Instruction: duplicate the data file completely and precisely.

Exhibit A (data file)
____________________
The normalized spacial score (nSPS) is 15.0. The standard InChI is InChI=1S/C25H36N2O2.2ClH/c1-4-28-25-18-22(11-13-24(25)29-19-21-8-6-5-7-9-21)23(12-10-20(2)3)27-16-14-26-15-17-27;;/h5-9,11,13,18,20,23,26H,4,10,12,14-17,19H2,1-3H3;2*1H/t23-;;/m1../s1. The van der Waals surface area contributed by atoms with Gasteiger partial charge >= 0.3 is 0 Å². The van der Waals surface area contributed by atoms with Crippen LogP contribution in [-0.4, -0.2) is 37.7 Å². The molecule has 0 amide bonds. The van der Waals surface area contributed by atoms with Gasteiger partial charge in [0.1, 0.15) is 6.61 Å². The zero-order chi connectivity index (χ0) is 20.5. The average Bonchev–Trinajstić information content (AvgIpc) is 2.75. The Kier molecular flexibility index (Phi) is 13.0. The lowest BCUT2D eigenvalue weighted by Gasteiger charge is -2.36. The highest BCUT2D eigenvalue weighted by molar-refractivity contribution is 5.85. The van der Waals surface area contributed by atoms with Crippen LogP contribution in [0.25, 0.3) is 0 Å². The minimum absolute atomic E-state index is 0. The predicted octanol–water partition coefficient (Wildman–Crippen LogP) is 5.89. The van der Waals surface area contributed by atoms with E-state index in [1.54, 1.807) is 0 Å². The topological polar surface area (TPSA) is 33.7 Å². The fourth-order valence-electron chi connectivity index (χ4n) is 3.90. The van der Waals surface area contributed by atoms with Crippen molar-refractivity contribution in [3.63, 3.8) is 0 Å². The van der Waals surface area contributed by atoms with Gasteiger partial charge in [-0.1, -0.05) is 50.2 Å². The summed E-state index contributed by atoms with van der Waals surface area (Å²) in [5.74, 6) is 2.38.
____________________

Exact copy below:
The normalized spacial score (nSPS) is 15.0. The standard InChI is InChI=1S/C25H36N2O2.2ClH/c1-4-28-25-18-22(11-13-24(25)29-19-21-8-6-5-7-9-21)23(12-10-20(2)3)27-16-14-26-15-17-27;;/h5-9,11,13,18,20,23,26H,4,10,12,14-17,19H2,1-3H3;2*1H/t23-;;/m1../s1. The van der Waals surface area contributed by atoms with Gasteiger partial charge >= 0.3 is 0 Å². The van der Waals surface area contributed by atoms with Crippen LogP contribution in [-0.4, -0.2) is 37.7 Å². The molecule has 0 amide bonds. The van der Waals surface area contributed by atoms with Gasteiger partial charge in [0.1, 0.15) is 6.61 Å². The zero-order chi connectivity index (χ0) is 20.5. The average Bonchev–Trinajstić information content (AvgIpc) is 2.75. The Kier molecular flexibility index (Phi) is 13.0. The lowest BCUT2D eigenvalue weighted by Gasteiger charge is -2.36. The highest BCUT2D eigenvalue weighted by molar-refractivity contribution is 5.85. The van der Waals surface area contributed by atoms with Crippen LogP contribution in [0.25, 0.3) is 0 Å². The minimum absolute atomic E-state index is 0. The predicted octanol–water partition coefficient (Wildman–Crippen LogP) is 5.89. The van der Waals surface area contributed by atoms with E-state index in [1.54, 1.807) is 0 Å². The topological polar surface area (TPSA) is 33.7 Å². The fourth-order valence-electron chi connectivity index (χ4n) is 3.90. The van der Waals surface area contributed by atoms with Crippen molar-refractivity contribution in [3.63, 3.8) is 0 Å². The van der Waals surface area contributed by atoms with Gasteiger partial charge in [-0.1, -0.05) is 50.2 Å². The summed E-state index contributed by atoms with van der Waals surface area (Å²) in [5.74, 6) is 2.38.